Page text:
Antibody Response and Variant Cross-Neutralization After SARS-CoV-2 Breakthrough Infection | Infectious Diseases | JAMA | JAMA Network
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Figure 1.  SARS-CoV-2 Spike Receptor-Binding Domain (RBD)–Specific Antibody Levels After Vaccination and Breakthrough Infection
SARS-CoV-2 Spike Receptor-Binding Domain (RBD)–Specific Antibody Levels After Vaccination and Breakthrough Infection

Enzyme-linked immunosorbent assay measurement of serum dilution titers with a 50% effective concentration (EC50) of SARS-CoV-2 spike RBD-binding antibodies. The dotted lines indicate the assay limits of detection. Two-tailed P values were determined using the Wilcoxon matched-pairs signed rank test with the Holm-Šídák multiple comparison correction. Box plots were generated using the Tukey method. The large box displays the median and IQR. The error bars indicate 1.5 times the IQR or the furthest outlier, whichever is closer to the median. All individual data points are displayed as filled circles.

Figure 2.  Live SARS-CoV-2 Variants Neutralization After Vaccination and Breakthrough Infection
Live SARS-CoV-2 Variants Neutralization After Vaccination and Breakthrough Infection

Live SARS-CoV-2 neutralization by focus-forming assay. A, The dotted line indicates the assay limit of detection. Two-tailed P values were determined using the Wilcoxon matched-pairs signed rank test with the Holm-Šídák multiple comparison correction. B, Participants with inconclusive sequencing information were excluded from this analysis. Two-tailed P values were determined using the Kruskal-Wallis test with the Dunn multiple comparison correction. Box plots were generated using the Tukey method. The large box displays the median and IQR. The error bars indicate 1.5 times the IQR or the furthest outlier, whichever is closer to the median. All individual data points are displayed as filled circles.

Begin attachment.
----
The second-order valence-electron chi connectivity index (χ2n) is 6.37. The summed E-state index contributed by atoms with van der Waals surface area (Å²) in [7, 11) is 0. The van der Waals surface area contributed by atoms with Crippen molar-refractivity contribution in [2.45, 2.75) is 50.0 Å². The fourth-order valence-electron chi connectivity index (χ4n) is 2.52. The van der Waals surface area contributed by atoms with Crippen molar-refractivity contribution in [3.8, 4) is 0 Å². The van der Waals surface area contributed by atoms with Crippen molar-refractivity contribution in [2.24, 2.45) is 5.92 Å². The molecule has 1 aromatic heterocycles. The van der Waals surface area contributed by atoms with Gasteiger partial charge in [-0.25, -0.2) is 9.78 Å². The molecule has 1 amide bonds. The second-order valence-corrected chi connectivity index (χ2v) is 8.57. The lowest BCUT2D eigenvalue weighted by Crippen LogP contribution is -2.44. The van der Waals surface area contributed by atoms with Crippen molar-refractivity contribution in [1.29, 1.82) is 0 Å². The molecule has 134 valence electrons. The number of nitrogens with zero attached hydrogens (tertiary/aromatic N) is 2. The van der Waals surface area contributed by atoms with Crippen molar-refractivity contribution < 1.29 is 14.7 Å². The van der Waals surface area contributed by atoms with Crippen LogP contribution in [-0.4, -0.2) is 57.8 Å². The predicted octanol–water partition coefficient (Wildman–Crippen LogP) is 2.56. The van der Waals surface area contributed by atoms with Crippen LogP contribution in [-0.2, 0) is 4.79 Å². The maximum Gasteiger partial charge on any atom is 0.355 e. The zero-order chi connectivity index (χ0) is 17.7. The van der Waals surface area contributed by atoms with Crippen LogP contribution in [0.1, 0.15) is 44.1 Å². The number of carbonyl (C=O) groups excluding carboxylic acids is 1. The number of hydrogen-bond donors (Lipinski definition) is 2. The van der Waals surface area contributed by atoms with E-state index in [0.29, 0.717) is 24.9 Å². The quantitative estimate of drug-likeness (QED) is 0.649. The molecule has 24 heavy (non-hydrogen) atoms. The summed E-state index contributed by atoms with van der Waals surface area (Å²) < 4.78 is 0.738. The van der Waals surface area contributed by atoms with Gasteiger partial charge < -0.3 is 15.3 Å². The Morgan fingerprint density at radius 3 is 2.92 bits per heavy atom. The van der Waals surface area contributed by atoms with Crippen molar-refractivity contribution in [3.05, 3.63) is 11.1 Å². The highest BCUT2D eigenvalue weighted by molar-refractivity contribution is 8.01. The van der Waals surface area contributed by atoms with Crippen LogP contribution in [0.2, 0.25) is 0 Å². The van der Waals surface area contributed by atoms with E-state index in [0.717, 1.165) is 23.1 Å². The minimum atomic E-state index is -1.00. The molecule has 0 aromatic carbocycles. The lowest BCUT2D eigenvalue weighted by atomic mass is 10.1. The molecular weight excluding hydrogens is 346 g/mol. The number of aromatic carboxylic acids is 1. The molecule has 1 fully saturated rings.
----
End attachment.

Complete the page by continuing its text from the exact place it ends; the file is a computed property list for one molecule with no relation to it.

1.
Levin  EG, Lustig  Y, Cohen  C,  et al.  Waning immune humoral response to BNT162b2 Covid-19 vaccine over 6 months.   N Engl J Med. 2021. doi:10.1056/NEJMoa2114583PubMedGoogle Scholar
2.
Chen  RE, Zhang  X, Case  JB,  et al.  Resistance of SARS-CoV-2 variants to neutralization by monoclonal and serum-derived polyclonal antibodies.   Nat Med. 2021;27(4):717-726. doi:10.1038/s41591-021-01294-wPubMedGoogle ScholarCrossref
3.
Lopez Bernal  J, Andrews  N, Gower  C,  et al.  Effectiveness of Covid-19 vaccines against the B.1.617.2 (Delta) variant.   N Engl J Med. 2021;385(7):585-594. doi:10.1056/NEJMoa2108891PubMedGoogle ScholarCrossref
4.
Bergwerk  M, Gonen  T, Lustig  Y,  et al.  Covid-19 breakthrough infections in vaccinated health care workers.   N Engl J Med. 2021;385(16):1474-1484. doi:10.1056/NEJMoa2109072PubMedGoogle ScholarCrossref
5.
Chau  NVV, Ngoc  NM, Nguyet  LA,  et al.  An observational study of breakthrough SARS-CoV-2 Delta variant infections among vaccinated healthcare workers in Vietnam.   EClinicalMedicine. 2021;41:101143. doi:10.1016/j.eclinm.2021.101143PubMedGoogle Scholar
6.
Falsey  AR, Frenck  RW  Jr, Walsh  EE,  et al.  SARS-CoV-2 neutralization with BNT162b2 vaccine dose 3.   N Engl J Med. 2021;385(17):1627-1629. doi:10.1056/NEJMc2113468PubMedGoogle ScholarCrossref
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    1 Comment for this article